Recorded on: Jul 4 2007 

Again this year, the New Atheist is giving up God.

LIVE EVENT | Radical innovation: Unlocking the future of human invention

Innovation in manufacturing has crawled since the 1950s. That's about to speed up.

Big Think LIVE

Add event to calendar

AppleGoogleOffice 365OutlookOutlook.comYahoo


Keep reading Show less

The dangers of the chemical imbalance theory of depression

A new Harvard study finds that the language you use affects patient outcome.

Image: solarseven / Shutterstock
Mind & Brain
  • A study at Harvard's McLean Hospital claims that using the language of chemical imbalances worsens patient outcomes.
  • Though psychiatry has largely abandoned DSM categories, professor Joseph E Davis writes that the field continues to strive for a "brain-based diagnostic system."
  • Chemical explanations of mental health appear to benefit pharmaceutical companies far more than patients.
Keep reading Show less

Navy SEALs: How to build a warrior mindset

SEAL training is the ultimate test of both mental and physical strength.

Videos
  • The fact that U.S. Navy SEALs endure very rigorous training before entering the field is common knowledge, but just what happens at those facilities is less often discussed. In this video, former SEALs Brent Gleeson, David Goggins, and Eric Greitens (as well as authors Jesse Itzler and Jamie Wheal) talk about how the 18-month program is designed to build elite, disciplined operatives with immense mental toughness and resilience.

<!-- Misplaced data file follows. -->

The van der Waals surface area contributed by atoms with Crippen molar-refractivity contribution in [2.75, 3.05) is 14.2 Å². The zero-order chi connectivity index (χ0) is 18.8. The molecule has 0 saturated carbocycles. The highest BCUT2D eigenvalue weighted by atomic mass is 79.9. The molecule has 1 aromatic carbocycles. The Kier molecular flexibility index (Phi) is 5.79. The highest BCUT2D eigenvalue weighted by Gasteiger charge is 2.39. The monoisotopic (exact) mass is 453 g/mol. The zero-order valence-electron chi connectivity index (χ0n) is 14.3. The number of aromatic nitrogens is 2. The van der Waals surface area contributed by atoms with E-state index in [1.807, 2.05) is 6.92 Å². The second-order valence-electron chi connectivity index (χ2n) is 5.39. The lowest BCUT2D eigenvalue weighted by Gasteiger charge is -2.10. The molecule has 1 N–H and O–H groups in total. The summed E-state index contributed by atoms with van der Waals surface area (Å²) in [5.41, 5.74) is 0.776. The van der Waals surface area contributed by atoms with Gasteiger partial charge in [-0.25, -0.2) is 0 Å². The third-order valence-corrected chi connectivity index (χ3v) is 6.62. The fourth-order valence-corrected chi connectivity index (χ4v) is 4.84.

• Wheal dives into the cutting-edge technology and science that the navy uses to prepare these individuals. Itzler shares his experience meeting and briefly living with Goggins (who was also an Army Ranger) and the things he learned about pushing past perceived limits.
  • Goggins dives into why you should leave your comfort zone, introduces the 40 percent rule, and explains why the biggest battle we all face is the one in our own minds. "Usually whatever's in front of you isn't as big as you make it out to be," says the SEAL turned motivational speaker. "We start to make these very small things enormous because we allow our minds to take control and go away from us. We have to regain control of our mind."
Keep reading Show less

NASA's idea for making food from thin air just became a reality — it could feed billions

Here's why you might eat greenhouse gases in the future.

Jordane Mathieu on Unsplash
Technology & Innovation
  • The company's protein powder, "Solein," is similar in form and taste to wheat flour.
  • Based on a concept developed by NASA, the product has wide potential as a carbon-neutral source of protein.
  • The man-made "meat" industry just got even more interesting.
Keep reading Show less

New guidelines redefine 'obesity' to curb fat shaming

Is focusing solely on body mass index the best way for doctor to frame obesity?

Photo by Jeff J Mitchell/Getty Images
Surprising Science
  • New guidelines published in the Canadian Medical Association Journal argue that obesity should be defined as a condition that involves high body mass index along with a corresponding physical or mental health condition.
  • The guidelines note that classifying obesity by body mass index alone may lead to fat shaming or non-optimal treatments.
  • The guidelines offer five steps for reframing the way doctors treat obesity.
Keep reading Show less
Quantcast